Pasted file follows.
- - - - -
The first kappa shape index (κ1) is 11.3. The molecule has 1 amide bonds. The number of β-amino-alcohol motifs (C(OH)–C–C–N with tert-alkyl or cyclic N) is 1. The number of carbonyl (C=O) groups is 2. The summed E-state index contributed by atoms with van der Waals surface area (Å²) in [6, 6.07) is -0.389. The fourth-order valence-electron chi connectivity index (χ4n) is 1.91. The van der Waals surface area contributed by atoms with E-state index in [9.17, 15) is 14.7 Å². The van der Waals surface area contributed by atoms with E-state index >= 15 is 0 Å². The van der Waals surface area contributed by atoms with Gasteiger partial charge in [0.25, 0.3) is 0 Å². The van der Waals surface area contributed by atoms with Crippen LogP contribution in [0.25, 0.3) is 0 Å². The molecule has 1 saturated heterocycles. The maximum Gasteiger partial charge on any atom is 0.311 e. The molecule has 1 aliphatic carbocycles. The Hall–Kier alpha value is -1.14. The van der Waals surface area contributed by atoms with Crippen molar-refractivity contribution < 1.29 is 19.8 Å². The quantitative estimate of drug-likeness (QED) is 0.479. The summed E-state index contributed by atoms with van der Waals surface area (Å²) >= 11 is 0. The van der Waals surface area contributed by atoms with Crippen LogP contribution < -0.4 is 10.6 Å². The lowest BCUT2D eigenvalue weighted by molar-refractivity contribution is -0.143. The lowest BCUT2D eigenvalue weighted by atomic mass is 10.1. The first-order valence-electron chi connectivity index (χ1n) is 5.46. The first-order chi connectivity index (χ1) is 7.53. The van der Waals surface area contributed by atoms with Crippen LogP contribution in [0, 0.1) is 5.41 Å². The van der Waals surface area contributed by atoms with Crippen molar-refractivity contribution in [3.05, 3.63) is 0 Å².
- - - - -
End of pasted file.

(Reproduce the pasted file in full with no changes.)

The first kappa shape index (κ1) is 11.3. The molecule has 1 amide bonds. The number of β-amino-alcohol motifs (C(OH)–C–C–N with tert-alkyl or cyclic N) is 1. The number of carbonyl (C=O) groups is 2. The summed E-state index contributed by atoms with van der Waals surface area (Å²) in [6, 6.07) is -0.389. The fourth-order valence-electron chi connectivity index (χ4n) is 1.91. The van der Waals surface area contributed by atoms with E-state index in [9.17, 15) is 14.7 Å². The van der Waals surface area contributed by atoms with E-state index >= 15 is 0 Å². The van der Waals surface area contributed by atoms with Gasteiger partial charge in [0.25, 0.3) is 0 Å². The van der Waals surface area contributed by atoms with Crippen LogP contribution in [0.25, 0.3) is 0 Å². The molecule has 1 saturated heterocycles. The maximum Gasteiger partial charge on any atom is 0.311 e. The molecule has 1 aliphatic carbocycles. The Hall–Kier alpha value is -1.14. The van der Waals surface area contributed by atoms with Crippen molar-refractivity contribution < 1.29 is 19.8 Å². The quantitative estimate of drug-likeness (QED) is 0.479. The summed E-state index contributed by atoms with van der Waals surface area (Å²) >= 11 is 0. The van der Waals surface area contributed by atoms with Crippen LogP contribution < -0.4 is 10.6 Å². The lowest BCUT2D eigenvalue weighted by molar-refractivity contribution is -0.143. The lowest BCUT2D eigenvalue weighted by atomic mass is 10.1. The first-order valence-electron chi connectivity index (χ1n) is 5.46. The first-order chi connectivity index (χ1) is 7.53. The van der Waals surface area contributed by atoms with Crippen LogP contribution in [0, 0.1) is 5.41 Å². The van der Waals surface area contributed by atoms with Crippen molar-refractivity contribution in [3.05, 3.63) is 0 Å².